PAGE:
|Photo: Erin Shortlidge, Portland State University|
I am a little behind in posting about the moss research that came out in the journal Nature a couple of weeks ago. Researchers found that a moss with separate sexes produce volatile compounds (scents) that can attract microinvertebrates, which in turn increases sexual reproduction.
Todd N. Rosenstiel, Erin E. Shortlidge, Andrea N. Melnychenko, James F. Pankow, & Sarah M. Eppley. Sex-specific volatile compounds influence microarthropod-mediated fertilization of moss. Nature. doi: 10.1038/nature11330
For some additional science news coverage of the research check out these articles below.
Science News - I really like this article. The journalist did a nice job of contacting other science experts, some of whom I know, to comment on the research.
New York Times - Pretty brief article, but I was glad to see they covered it.
News Release from Portland State University - All the details and contacts. Also the title is super catchy.
This research connects to and builds on an earlier study that demonstrated that microarthropods increase fertilization rates in mosses. Now there is good evidence that the mosses are attracting the microarthropods to assist in sperm movement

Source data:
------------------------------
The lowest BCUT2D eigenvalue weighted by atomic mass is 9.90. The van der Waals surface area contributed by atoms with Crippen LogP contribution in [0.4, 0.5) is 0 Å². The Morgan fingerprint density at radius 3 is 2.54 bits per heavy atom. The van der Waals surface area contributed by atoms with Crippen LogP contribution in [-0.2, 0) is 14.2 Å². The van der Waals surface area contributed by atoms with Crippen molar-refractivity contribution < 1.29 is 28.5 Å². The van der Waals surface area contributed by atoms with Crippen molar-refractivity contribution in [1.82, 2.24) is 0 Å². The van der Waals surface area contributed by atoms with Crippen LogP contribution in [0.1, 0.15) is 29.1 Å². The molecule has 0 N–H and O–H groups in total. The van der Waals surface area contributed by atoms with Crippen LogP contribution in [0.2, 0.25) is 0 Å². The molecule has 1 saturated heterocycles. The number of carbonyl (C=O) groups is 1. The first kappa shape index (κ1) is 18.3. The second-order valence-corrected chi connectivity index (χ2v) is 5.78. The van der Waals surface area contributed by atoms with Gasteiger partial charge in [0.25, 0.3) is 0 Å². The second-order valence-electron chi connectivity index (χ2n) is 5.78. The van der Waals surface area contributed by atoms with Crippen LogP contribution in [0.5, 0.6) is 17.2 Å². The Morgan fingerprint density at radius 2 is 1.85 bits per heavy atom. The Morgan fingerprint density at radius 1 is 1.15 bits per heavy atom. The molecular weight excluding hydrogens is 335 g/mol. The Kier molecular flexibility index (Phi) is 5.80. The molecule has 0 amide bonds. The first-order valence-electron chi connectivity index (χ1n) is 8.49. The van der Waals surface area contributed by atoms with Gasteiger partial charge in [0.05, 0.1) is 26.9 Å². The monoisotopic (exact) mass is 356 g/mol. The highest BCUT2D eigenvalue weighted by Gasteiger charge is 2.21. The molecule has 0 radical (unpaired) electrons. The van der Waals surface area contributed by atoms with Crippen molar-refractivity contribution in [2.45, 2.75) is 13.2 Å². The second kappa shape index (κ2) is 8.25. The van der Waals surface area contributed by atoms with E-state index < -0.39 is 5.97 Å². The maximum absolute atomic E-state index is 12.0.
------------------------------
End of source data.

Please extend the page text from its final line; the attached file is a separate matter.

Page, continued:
Cronberg, N., R. Natcheva, and K. Hedlund. 2006. Microarthropods Mediate Sperm Transfer in Mosses Science 313: 1255.
This research is really changing our thoughts on how we think about sexual reproduction in mosses. Animals help to move the sperm around. The plants produce scents to attract them. And even if they do dry out some sperm can survive desiccation (study below).
Shortlidge, E. E., Rosenstiel, T. N. and Eppley, S. M. 2012. Tolerance to environmental desiccation in moss sperm. New Phytologist 194: 741–750.